So I decided I don’t like debating economics, for the same reason I don’t like extemp speeches about science and technology. You need a master’s degree at least to talk about these issues directly in a way that can be debated.
In an ordinary comfortable LD debate, at issue are ethical issues which have voices of authority behind them, but at root there are no correct or incorrect answers once one has passed a relatively low bar of understanding the resolution at hand. Once you understand, say, that a question about security in a terrorist-threatened society is about protection versus liberty, you’re off to the races.
But what we faced this weekend in PF at the Just Another Tournament was a debate over economic issues; will Bush’s little checks and their related goodies actually dig us out of this economic hole? The trouble with this topic is that your average high school student, and average person, can argue effectively in terms of ethics and philosophy, but in the world of the economic, there are clear cut correct and incorrect answers in some fields. What do you do as a judge when a team flings a case of unmitigated falsity up there, and you know it? You can wait for the other team to tear it down, if they can, but it still leaves one unsatisfied. In extempland, I’d just write a ballot explaining the errors and move on, but that’s intervention in debate, and not fair ground.
Furthermore, what should a team do when their opponent starts flinging out (warranted!) things that are flatly untrue, based on misunderstandings of basic economic principles? Stuff becomes a push in debater terminology when really one team was absolutely correct and the other was not, and sometimes the judges know it and sometimes they don’t, depending on their own background.
Result? Lots of really awful debates. The resolution ultimately wasn’t about a question of thought and ambiguity. It’s a technical prediction. The question of whether Bush’s economic package will work does have an answer. It’s ambiguous not by nature, but by complexity; the model is too vast to know, but if we did comprehend it, we could have a clean cut binary answer. At root then, the only debates on this topic are debates as to interpretations of known facts trying to fill in unknown facts. That got messy, to say the least, especially given that the high schoolers in question somehow are not fluent in a field where PhDs still can’t make accurate predictions. Go figure.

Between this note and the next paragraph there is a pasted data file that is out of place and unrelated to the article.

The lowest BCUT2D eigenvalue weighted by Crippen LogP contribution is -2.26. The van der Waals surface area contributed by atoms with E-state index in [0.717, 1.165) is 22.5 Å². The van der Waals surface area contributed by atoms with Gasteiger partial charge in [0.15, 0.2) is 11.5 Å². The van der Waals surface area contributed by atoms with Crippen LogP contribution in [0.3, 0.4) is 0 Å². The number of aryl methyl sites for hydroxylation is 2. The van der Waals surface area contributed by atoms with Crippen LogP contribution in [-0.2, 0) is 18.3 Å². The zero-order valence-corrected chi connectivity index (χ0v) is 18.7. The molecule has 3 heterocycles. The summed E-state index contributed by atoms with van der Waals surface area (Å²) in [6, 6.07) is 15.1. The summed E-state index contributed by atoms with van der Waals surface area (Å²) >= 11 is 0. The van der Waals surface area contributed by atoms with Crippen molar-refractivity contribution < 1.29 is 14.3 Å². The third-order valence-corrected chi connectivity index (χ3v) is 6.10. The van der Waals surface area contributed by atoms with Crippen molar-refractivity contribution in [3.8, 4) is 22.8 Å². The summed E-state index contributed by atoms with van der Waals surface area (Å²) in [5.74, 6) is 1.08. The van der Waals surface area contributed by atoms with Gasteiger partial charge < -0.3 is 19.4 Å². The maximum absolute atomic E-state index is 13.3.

This is not true of ethical questions that make the usual stuff of debate. We’ll never have an answer as to whether hate crimes are just or not; exploring that issue is exploring thought, not fact. That’s better ground for debate, and I hope the mysterious back room topic writers stay there in the future. There is room for economic debate of course, but it should redirect towards the social questions of economics; how much assistance should a society grant its poor? How should goods be allocated? Stick to that and we’re OK; but for now, watching high school kids trying to do the work of dissertation writers is nobody’s idea of fun.